Epidural Injections for the Spine – Are they effective?

The main reason to get an epidural injection is temporarily reduce the pain. In our opinion epidural injections are not effective for spine conditions, they carry a huge risk and other methods such as Orthopaedic Medicine are much safer and results last.

What is an epidural injection?

Epidural steroid injections (ESIs) are a common treatment option for many forms of low back pain and leg pain. They have been used for low back problems since 1952 and are still an integral part of the non-surgical management of sciatica and low back pain (we think old fashioned and not effective).  The goal of the injection is pain relief; however this is just temporary relief and does not deal with the causes just symptoms, meaning pain will reoccur.

We think the risks are high:

  • Infection. Severe infections are rare, occurring in 0.1% to 0.01% of injections.
  • Dural puncture (“wet tap”). A dural puncture occurs in 0.5% of injections. It may cause a post-dural puncture headache (also called a spinal headache) that usually improves within a few days. Although infrequent, a blood patch may be necessary to alleviate the headache. A blood patch is a simple, quick procedure that involves obtaining a small amount of blood from a patient from an arm vein and immediately injecting it into the epidural space to allow it to clot around the spinal sac and stop the leak.
  • Bleeding. Bleeding is a rare complication and is more common for patients with underlying bleeding disorders.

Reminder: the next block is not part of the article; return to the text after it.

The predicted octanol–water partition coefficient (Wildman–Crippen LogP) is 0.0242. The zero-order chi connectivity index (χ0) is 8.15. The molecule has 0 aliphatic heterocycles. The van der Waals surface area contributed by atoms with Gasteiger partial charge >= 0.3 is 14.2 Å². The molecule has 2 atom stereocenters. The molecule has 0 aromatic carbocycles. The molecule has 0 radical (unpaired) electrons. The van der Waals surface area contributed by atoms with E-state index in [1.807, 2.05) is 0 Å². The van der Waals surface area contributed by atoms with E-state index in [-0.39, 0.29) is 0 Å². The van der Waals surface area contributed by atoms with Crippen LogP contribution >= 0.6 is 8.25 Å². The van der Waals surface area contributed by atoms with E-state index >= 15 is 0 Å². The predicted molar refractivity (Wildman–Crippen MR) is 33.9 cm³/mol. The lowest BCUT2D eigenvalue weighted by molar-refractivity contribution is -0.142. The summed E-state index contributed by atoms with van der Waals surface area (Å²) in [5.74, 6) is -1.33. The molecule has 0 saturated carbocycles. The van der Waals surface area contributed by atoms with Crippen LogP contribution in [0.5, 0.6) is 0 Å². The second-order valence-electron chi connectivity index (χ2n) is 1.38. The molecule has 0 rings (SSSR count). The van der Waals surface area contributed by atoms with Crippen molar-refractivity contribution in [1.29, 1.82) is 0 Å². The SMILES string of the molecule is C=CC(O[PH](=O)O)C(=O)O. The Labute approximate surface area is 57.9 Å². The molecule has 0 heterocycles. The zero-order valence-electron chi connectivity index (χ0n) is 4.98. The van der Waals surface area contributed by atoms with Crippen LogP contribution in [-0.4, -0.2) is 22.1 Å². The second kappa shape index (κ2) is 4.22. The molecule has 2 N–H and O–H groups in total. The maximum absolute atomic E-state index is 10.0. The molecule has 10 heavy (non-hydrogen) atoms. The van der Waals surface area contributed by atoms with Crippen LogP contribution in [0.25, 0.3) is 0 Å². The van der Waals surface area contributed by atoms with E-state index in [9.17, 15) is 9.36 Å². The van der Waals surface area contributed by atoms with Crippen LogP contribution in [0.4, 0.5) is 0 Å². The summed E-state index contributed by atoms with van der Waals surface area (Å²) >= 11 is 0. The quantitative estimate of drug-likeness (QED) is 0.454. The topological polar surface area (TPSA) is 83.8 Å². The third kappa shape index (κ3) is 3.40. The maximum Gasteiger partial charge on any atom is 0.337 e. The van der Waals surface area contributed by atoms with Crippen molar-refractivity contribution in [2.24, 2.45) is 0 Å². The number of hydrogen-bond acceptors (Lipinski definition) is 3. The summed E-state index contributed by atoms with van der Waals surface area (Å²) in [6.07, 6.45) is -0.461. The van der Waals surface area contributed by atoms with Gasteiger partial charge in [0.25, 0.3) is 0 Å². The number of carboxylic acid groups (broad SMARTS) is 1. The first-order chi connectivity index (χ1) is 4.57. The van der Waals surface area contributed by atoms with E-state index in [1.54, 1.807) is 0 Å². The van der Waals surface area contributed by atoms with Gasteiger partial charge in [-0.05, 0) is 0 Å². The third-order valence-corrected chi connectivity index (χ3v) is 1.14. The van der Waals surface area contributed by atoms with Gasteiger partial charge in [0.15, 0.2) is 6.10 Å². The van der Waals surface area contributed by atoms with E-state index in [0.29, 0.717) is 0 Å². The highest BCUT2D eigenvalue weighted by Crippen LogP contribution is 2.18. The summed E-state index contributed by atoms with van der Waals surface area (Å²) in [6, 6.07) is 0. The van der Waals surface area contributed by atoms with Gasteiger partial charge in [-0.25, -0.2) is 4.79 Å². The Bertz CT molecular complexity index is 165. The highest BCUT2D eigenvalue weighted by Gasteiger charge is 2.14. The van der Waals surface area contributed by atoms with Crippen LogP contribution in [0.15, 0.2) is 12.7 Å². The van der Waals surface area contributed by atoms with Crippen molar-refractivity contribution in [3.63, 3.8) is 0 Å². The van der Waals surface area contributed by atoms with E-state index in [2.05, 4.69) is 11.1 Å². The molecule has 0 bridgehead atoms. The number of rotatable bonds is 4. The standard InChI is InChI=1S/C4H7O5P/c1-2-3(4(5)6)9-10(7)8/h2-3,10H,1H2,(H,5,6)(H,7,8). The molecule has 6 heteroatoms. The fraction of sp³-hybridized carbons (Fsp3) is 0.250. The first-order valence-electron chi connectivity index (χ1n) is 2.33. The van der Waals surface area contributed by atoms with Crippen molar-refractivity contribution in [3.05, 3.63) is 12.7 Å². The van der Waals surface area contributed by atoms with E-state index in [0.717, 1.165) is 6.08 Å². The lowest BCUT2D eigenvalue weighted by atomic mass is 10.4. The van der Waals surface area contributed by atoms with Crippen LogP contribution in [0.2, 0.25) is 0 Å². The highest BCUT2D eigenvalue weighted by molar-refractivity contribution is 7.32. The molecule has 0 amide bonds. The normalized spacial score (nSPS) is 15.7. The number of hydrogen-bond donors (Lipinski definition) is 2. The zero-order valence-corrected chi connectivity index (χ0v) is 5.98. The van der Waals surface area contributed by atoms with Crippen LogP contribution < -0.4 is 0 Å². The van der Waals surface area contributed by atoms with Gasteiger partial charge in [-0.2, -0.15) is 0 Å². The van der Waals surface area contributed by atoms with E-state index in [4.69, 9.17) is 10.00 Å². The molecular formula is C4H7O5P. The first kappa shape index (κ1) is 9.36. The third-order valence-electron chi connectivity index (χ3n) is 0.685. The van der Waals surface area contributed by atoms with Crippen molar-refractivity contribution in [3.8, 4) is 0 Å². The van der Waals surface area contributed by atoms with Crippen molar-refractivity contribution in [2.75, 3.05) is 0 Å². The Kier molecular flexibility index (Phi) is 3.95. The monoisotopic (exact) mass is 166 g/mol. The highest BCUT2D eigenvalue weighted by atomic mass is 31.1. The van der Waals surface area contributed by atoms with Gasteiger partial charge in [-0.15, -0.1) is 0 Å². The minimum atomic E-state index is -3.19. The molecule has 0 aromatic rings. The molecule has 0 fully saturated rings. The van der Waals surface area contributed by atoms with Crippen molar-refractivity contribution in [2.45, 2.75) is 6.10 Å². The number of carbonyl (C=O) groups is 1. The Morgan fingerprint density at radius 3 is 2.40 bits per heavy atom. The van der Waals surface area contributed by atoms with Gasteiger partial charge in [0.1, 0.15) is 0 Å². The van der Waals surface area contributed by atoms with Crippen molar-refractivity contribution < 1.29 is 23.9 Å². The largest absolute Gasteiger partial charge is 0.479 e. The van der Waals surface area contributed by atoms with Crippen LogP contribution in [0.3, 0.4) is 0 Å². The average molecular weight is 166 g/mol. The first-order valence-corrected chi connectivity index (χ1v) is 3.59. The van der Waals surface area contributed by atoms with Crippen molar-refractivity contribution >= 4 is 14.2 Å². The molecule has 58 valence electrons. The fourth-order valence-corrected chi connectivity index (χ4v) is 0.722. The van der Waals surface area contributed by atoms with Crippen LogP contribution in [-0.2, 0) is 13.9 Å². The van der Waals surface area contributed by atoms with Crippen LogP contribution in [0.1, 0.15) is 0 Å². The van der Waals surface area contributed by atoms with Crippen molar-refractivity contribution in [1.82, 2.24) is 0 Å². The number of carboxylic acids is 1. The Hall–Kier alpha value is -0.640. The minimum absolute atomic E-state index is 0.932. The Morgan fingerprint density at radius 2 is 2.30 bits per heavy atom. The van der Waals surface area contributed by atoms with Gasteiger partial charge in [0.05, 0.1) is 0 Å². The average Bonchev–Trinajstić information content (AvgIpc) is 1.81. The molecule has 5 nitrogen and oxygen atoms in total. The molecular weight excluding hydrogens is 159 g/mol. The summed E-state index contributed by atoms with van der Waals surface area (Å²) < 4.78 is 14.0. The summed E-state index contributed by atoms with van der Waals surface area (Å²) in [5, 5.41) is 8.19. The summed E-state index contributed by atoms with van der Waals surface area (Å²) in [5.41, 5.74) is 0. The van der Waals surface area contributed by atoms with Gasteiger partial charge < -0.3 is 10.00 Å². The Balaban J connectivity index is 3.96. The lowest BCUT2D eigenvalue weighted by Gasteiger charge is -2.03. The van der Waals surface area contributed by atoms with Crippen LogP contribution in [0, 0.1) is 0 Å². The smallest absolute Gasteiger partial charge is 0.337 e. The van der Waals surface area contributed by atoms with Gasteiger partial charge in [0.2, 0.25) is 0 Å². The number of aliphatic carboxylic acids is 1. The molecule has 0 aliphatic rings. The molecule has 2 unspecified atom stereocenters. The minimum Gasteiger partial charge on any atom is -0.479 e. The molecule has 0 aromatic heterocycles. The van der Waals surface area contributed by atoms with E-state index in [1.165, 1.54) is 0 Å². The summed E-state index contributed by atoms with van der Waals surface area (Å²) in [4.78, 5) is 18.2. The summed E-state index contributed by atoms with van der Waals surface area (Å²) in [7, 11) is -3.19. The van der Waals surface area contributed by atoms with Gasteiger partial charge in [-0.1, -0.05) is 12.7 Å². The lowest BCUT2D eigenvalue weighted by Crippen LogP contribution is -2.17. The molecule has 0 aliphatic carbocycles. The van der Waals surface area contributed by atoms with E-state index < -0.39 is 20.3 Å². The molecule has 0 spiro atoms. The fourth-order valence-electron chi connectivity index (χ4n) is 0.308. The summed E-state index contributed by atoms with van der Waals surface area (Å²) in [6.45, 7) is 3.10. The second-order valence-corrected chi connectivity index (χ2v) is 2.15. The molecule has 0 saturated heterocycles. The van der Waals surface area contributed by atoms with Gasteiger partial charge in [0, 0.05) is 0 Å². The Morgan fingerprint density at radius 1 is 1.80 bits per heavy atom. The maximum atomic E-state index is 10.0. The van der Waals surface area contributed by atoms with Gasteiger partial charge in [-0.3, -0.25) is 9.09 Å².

• Nerve damage. While extremely rare, nerve damage can occur from direct trauma from the needle, or from infection or bleeding.

Side Effects: Lumbar Epidural Steroid Injection

As with all invasive medical procedures, there are potential risks associated with lumbar epidural steroid injections. In addition to temporary numbness of the bowels and bladder, the most common potential risks and complications include:

  • Localised increase in pain
  • Non-positional headaches resolving within 24 hours
  • Facial flushing
  • Anxiety
  • Sleeplessness
  • Fever the night of injection
  • High blood sugar
  • A transient decrease in immunity because of the suppressive effect of the steroid
  • Stomach ulcers
  • Severe arthritis of the hips (avascular necrosis)
  • Cataracts

We think the risks and side effects are not worth taking with epidural injections, instead it is better to utilise a non-invasive safe method of approach (based on Orthopeadic medicine and 45 years of clinical experience) such as decompression.